Published on Sep 03, 2020
Have you ever wondered what the atoms look like in the materials around you? Are they all lined up in neat little rows or do they fit together in a cool pattern? How can we find out if we don’t have a super powerful microscope? One way to tell how the atoms are arranged is to grow crystals with the material. Many everyday materials such as sugar and salt can be used to grow crystals. Crystals are simply a structure where all of the atoms are perfectly arranged on the atomic scale. On the scale that we can see, this turns into very smooth lines and unique shapes. For example, if the atoms arrange themselves in a cube, with straight columns and rows (like rock salt), the resulting crystal will be a cube with smooth sides. In this activity you will grow a couple different types of crystals using everyday materials. You will then observe the shape of the crystals and use them to picture how the atoms may be arranged. This activity may take up to a couple of weeks and would be perfect for a science fair project!
• Distilled water
• Shallow bowls or saucers
• Pan for boiling water
• Stirring spoon
• 2 clear drinking glasses
• Food coloring (optional)
Materials for crystals (you don’t need all of these)
• Epsom salt
• Table salt (not ionized)
• Alum (found in the spice section)
• Washing soda*
First, you need to know a little bit about the conditions for growing crystals and why they grow. This will allow you to make your own modifications to the process to get the best crystals. All crystal making begins with a saturated solution. This is simply a solution that cannot hold any more of the material. For example, if you are making a saturated solution of salt water, you would add salt to the water until no more could be dissolved. Eventually the salt will start collecting on the bottom of the container because the water cannot hold any more salt. Crystals grow when the solution becomes supersaturated, meaning that there is too much salt dissolved in the water. The extra salt (or other material) takes the form of crystals.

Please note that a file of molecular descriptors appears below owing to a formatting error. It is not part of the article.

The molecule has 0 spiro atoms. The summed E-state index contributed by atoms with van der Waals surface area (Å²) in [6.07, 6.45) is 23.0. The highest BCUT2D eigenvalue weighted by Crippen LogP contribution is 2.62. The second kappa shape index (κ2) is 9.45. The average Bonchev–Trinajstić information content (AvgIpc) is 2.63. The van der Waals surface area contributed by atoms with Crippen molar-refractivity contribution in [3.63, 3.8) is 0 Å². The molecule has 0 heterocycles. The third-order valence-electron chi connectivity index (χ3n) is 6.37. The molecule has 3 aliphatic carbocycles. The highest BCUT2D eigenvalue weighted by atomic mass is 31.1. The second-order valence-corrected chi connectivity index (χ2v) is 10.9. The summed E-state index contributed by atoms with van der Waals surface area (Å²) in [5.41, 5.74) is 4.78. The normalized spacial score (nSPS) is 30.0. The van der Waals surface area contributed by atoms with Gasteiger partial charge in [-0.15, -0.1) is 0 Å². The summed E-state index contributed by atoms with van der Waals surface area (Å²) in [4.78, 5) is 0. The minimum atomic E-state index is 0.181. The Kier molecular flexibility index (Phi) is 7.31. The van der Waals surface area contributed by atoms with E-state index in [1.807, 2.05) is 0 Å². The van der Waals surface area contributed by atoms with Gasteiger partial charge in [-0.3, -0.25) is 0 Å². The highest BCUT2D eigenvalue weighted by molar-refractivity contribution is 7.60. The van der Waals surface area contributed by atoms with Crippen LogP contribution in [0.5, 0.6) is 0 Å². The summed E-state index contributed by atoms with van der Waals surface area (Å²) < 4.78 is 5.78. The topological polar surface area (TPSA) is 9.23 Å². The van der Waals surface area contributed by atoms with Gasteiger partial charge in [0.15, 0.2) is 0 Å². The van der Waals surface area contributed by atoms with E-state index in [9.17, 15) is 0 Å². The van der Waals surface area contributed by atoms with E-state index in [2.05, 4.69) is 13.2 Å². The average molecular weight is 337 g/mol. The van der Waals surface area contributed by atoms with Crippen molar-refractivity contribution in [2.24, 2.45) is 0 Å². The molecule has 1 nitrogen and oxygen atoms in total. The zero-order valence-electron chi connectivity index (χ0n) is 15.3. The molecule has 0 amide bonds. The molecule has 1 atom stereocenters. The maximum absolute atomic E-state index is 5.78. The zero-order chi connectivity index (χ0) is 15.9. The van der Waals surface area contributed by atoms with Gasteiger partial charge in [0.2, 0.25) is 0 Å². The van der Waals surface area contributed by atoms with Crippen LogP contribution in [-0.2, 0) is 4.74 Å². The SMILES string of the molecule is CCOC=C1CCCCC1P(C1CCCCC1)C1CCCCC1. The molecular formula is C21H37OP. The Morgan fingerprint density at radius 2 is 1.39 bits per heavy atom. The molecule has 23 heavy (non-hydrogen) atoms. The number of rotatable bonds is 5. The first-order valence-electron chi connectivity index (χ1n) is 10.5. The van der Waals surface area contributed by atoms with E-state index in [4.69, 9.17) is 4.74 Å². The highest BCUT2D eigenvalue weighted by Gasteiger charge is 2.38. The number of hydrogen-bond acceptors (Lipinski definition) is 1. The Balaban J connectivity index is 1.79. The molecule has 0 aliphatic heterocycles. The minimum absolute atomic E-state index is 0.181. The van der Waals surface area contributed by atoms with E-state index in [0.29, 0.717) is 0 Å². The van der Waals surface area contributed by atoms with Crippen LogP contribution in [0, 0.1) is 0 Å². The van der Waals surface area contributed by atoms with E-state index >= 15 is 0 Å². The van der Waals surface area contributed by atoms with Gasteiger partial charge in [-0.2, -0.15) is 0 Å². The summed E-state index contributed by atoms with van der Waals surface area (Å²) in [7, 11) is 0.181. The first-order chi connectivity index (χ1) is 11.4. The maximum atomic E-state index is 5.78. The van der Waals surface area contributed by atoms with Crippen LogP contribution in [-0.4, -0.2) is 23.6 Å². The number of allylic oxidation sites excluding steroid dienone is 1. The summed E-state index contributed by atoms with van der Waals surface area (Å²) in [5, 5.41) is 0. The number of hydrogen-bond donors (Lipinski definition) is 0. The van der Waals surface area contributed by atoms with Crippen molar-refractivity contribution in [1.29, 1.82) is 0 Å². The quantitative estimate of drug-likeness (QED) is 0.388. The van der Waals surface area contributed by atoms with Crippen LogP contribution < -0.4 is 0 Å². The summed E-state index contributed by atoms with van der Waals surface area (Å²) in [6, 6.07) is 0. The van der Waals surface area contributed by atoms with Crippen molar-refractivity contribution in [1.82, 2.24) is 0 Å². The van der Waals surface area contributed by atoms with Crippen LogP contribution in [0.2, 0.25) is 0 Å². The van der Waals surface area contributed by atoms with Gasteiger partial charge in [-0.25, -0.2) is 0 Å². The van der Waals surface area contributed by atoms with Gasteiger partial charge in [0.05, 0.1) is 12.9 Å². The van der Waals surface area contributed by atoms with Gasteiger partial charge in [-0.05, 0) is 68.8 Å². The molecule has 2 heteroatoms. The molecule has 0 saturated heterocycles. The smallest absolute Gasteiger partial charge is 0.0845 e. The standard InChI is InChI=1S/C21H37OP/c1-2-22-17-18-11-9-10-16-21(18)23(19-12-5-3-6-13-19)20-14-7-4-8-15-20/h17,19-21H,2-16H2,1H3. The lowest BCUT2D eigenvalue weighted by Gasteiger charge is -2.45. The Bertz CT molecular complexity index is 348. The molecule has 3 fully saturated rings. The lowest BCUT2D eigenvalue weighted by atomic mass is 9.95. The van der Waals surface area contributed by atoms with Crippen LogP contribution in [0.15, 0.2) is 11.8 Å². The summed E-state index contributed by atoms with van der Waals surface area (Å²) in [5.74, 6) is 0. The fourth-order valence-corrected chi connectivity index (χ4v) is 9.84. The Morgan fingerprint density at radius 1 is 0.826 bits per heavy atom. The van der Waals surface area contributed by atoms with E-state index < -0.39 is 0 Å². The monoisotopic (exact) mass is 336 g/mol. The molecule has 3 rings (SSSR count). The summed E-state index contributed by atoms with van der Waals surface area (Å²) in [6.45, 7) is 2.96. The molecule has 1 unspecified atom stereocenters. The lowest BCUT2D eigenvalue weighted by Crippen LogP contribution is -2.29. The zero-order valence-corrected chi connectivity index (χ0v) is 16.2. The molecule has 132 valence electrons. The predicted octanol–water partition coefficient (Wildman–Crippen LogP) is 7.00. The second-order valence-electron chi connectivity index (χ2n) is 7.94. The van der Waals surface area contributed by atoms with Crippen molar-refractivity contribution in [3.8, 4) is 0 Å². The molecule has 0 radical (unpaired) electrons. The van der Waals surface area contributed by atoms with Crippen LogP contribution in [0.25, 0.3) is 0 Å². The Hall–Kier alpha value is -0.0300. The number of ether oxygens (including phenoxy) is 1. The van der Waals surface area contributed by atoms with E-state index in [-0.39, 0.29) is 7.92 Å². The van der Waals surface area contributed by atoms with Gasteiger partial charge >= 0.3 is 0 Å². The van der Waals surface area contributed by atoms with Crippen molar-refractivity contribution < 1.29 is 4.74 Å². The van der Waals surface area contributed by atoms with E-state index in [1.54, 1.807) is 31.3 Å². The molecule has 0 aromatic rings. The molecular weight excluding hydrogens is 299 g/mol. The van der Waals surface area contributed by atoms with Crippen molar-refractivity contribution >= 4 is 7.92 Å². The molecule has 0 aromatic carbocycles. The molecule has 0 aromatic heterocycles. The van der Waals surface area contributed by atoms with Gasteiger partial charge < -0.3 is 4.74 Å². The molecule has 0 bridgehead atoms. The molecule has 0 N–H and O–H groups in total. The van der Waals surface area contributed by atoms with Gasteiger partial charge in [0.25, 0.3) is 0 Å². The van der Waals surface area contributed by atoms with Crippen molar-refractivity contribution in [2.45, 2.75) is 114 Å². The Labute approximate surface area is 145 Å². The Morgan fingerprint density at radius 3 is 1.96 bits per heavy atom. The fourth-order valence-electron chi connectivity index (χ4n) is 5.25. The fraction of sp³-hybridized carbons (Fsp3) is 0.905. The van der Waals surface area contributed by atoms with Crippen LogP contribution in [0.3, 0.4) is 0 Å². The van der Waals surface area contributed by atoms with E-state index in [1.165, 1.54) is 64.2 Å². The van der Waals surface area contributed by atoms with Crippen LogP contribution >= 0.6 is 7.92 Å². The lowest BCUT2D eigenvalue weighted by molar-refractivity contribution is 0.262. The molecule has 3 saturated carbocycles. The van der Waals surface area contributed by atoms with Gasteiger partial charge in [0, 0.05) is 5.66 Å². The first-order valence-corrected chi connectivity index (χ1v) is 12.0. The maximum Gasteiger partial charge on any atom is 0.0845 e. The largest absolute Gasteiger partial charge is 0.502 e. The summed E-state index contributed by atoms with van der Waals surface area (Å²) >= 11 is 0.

To get a supersaturated solution you can either cool down the solution or let some of the water evaporate. To begin, make some Epsom salt crystals. These are easy to grow and you will begin to see crystals in a couple of hours. Start with one cup of warm distilled water (not boiling). Start adding Epsom salts by the spoonful and stirring until they dissolve. Continue doing this until not more Epsom salts can be dissolved (this will probably be about one cup). Let the mixture sit for a couple of minutes until all of the undissolved salt is on the bottom of the container.
Slowly pour off the solution into a shallow bowl, but stop pouring before you get to the undissolved salt. Put the bowl in the refrigerator for 3 hours. You should see some crystals beginning to grow. What do they look like? What shape and color are they? You have just made crystals using the cooling method. Next, make some alum crystals using the evaporation method. Again, being with some hot distilled water. Start with a small amount, ¼ to ½ a cup will be fine. Start adding the alum by the spoonful and stirring until it dissolves. Follow the same method as above to make the supersaturated solution and pour off the solution, leaving the undissolved crystals behind. Use a small saucer or plate to grow the crystals.